VISION Keynote: Design
Frank Harmon, FAIA
Frank Harmon, FAIA, is an award-winning architect and author of “Native Places,” a collection of thoughts and hand-drawn sketches that illustrate the value of looking closely at buildings and places.
Architects have many tools with which to engage our community. Two of the most important are drawing and writing. As architects we are uniquely qualified to notice the nuances of the world around us. The shape of a plowed field, the fabric of cities, the stones in a cemetery wall — all carry a message about how we inhabit our place. If we can express our observations of the world around us more clearly, we can encourage others to look more closely as well. Thus, we can contribute to community not only by what we build, but also by creating awareness and conversation about place.
For this seminar, he will use examples of Native Places sketches to talk about community building: “The Rural Studio in Newbern, Alabama;” “The University of Virginia;” “City Life in London;” “Thick Walls/Thin Skin;” “Douglas Airport in Charlotte;” “Wazee Street, Denver;” “Luncheon Under the Linden Trees;” and others. These sketches speak to community and the city fabric. They also indicate overlooked details that can be discovered when one takes the time to sit and sketch.
This presentation explores Harmon’s belief that drawing and writing are not obsolete skills — that both disciplines allow us, as architects, to develop a natural grace in the way we design our projects and engage the world around us. How, then, can clarity and simplicity in writing help us to become better communicators? How does drawing allow us to build a dialog around designing our communities?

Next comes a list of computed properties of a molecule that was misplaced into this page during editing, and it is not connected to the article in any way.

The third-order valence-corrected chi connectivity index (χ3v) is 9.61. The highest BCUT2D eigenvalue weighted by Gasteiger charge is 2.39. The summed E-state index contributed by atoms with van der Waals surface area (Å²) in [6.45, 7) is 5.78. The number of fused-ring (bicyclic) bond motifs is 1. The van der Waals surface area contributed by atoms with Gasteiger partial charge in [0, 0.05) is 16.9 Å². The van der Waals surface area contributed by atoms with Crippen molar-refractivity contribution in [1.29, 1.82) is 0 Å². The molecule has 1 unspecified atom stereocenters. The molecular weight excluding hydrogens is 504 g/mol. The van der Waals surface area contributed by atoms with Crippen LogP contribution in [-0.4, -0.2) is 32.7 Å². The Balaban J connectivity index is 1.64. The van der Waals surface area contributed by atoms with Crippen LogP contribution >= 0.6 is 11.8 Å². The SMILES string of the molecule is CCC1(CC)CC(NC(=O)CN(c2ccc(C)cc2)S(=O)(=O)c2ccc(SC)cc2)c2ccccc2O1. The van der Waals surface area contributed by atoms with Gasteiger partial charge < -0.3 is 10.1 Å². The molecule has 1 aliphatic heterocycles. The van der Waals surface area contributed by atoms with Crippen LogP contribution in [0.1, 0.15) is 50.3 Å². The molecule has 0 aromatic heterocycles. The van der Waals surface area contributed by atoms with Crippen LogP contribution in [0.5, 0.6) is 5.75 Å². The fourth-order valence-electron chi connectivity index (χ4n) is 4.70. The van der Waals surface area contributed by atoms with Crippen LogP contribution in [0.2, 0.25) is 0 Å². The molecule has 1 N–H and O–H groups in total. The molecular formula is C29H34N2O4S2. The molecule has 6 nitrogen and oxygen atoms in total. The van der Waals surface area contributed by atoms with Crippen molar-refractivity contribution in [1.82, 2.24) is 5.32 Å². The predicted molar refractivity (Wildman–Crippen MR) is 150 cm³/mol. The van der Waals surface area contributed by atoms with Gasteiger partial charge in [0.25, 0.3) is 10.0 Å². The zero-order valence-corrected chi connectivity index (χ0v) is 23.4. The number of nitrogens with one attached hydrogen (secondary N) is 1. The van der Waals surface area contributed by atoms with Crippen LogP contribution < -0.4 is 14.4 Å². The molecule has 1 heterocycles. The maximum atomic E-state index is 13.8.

Frank Harmon’s work, which begins with simple sketches, has been described as “buildings rooted in the earth, warmed by the sun, with fresh air flowing through the windows and made of materials friendly to the touch.” As a result, his firm’s work has won numerous design awards and is widely published. In 2012, his firm was ranked 17th among the top 50 firms in the nation by Architect magazine based on design excellence, sustainability, and financial performance. His firm recently completed the Center for Architecture and Design in Raleigh, NC, the first AIA headquarters built from the ground up.
Harmon has presented his Native Places seminar at AIA Kentucky, AIA Tennessee, Dalhousie University in Nova Scotia, and at the Project Design Committee at Georgia Tech Institute of Technology. He also presented the seminar during the Rural Studio’s 20th anniversary celebration in Newbern, Alabama.